VW plans a “phased restart of production” at its global factories stretching into May. The plant in Chattanooga, Tennessee could begin to reopen the week of April 27.

With its factories in many key markets shuttered and sales largely dried up, Volkswagen said Thursday it is abandoning its original sales and earnings outlooks for 2020 – with no clear alternative in sight.

The German automaker is just the latest to admit that it’s been crippled by the coronavirus pandemic which is expected to result in a massive decrease in global car sales this year. Ford earlier this week said it expects to lose $600 million for the first quarter and is taking aggressive steps to preserve cash.

“The full year outlook for 2020 … can no longer be achieved,” VW said in a statement, pointing to a “decline in customer demand and supplier bottlenecks (which have) led to production stops.”

(Nissan, Volkswagen extends shutdown at U.S. plants.)

Even though the global automotive market was expected to slip a bit before the coronavirus outbreak, Volkswagen was expecting a good year, with sales roughly on par with the 11 million vehicles it delivered in 2019. It had also expected to see revenue grow as much as 4%, while operating profit margins were targeted to come in somewhere between 6.5% and 7.5%.

Among the plants closed is one in Zwickau, which was ramping up production of VW’s first long-range EV, the ID.4

But all that is now out the window. And the automaker, which operates 12 separate brands, ranging from entry-level Skoda to ultra-luxurious Bugatti, acknowledged it simply doesn’t have an alternative scenario to offer just yet.

“It is currently not possible to determine when a new outlook can be made for the full year,” VW said in a statement

The world’s largest automaker isn’t alone in its confusion about what’s ahead. The coronavirus pandemic is challenging all economic forecasts since it is yet far from clear when global manufacturers will get back anywhere close to normal.

VW, the largest carmaker in China, was quickly hit by the outbreak in Hubei Province, much of that country’s automotive manufacturing base shuttered and millions of potential car buyers ordered to shelter in place. That situation has now repeated itself around the world as the virus has spread to Europe, the Americas and other regions of the world. In the U.S., overall car sales were down about 55% for the first half of April, J.D. Power reported this week.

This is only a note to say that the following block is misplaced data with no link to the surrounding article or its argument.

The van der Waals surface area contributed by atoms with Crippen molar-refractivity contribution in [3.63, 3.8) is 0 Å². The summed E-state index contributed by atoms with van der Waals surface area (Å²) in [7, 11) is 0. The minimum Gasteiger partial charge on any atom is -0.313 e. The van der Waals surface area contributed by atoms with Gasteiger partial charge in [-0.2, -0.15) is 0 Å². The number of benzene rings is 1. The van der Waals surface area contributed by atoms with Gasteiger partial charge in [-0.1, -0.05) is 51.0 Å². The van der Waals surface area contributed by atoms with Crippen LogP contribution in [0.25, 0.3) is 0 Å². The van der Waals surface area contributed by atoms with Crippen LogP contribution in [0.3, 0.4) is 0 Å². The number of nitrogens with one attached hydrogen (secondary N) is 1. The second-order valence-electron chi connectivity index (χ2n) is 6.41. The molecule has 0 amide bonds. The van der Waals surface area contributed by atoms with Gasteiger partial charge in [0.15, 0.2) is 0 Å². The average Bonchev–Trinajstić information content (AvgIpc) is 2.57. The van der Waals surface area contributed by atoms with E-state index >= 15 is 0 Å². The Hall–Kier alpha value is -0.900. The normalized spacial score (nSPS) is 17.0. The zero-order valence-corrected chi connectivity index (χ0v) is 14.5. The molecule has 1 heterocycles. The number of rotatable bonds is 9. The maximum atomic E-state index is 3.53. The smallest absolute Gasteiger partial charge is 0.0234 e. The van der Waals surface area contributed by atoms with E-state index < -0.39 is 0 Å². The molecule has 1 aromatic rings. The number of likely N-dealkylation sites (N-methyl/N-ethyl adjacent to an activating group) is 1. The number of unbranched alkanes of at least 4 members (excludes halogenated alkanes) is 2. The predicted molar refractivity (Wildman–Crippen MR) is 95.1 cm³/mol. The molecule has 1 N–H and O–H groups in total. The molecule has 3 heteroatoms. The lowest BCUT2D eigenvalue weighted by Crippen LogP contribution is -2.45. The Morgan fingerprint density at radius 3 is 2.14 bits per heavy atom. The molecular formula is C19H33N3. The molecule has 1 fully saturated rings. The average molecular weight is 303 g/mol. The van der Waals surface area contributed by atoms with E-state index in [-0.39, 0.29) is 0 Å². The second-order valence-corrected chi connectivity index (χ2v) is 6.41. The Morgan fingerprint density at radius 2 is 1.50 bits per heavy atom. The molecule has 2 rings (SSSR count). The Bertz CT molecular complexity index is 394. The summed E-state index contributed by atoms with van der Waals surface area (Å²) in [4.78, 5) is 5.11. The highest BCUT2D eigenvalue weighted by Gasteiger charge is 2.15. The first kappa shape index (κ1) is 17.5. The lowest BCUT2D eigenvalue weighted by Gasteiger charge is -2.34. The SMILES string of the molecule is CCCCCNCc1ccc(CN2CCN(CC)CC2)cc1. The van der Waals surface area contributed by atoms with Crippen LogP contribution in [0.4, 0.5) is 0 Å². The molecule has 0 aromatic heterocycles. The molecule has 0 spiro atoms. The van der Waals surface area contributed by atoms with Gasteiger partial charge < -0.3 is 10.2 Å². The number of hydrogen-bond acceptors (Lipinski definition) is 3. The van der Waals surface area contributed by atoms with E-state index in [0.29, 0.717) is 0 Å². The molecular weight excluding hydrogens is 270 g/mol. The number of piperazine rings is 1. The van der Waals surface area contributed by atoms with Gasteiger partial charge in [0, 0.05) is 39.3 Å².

(Volkswagen shutting European factories for two weeks, wars of “very difficult year.”)

VW began sending out warnings a month ago, CFO Frank Witter on March 17 forecasting earnings for the first quarter could tumble at least 50%.

VW’s Chattanooga plant may be one of the first to be reopened.

In fact, operating profits tumbled to just 900 million euros, or $979 million, VW reported today, fully 80% below what it earned during the first three months of 2019. And its automotive net cash flow plunged 2.5 million euros into the red.

VW is hoping that it may soon be reaching bottom. It has already been ramping production back up in China, its single largest market. And it is rolling ahead on what it described as a “phased restart of production” elsewhere.

Plants in Zwickau, Germany and Bratislava, the capital of Slovakia, are scheduled to reopen next week, with other facilities in Portugal, Russia, Spain and the U.S. currently in line to start up again during the week of April 27. But VW won’t relaunch plants in Argentina, Brazil, Mexico and South Africa until next month.

Even when those factories do get back in gear they are not expected to reach anywhere near capacity for a while, according to various industry analysts. For one thing, automakers will need to take precautions, such as social distancing, to prevent new outbreaks of COVID-19, the disease caused by the coronavirus.

(Fever pitch: coronavirus taking increasing toll on auto industry.)

Then there’s the reality that sales are expected to lag prior forecasts for months and perhaps even longer. During a media webinar on Wednesday, analysts with J.D. Power stressed that U.S. demand will likely continue to be well short of the trend line through at least July, with a real recovery not anticipated until 2021. Similar concerns surround sales in other key global markets, including China, Europe and Latin America.

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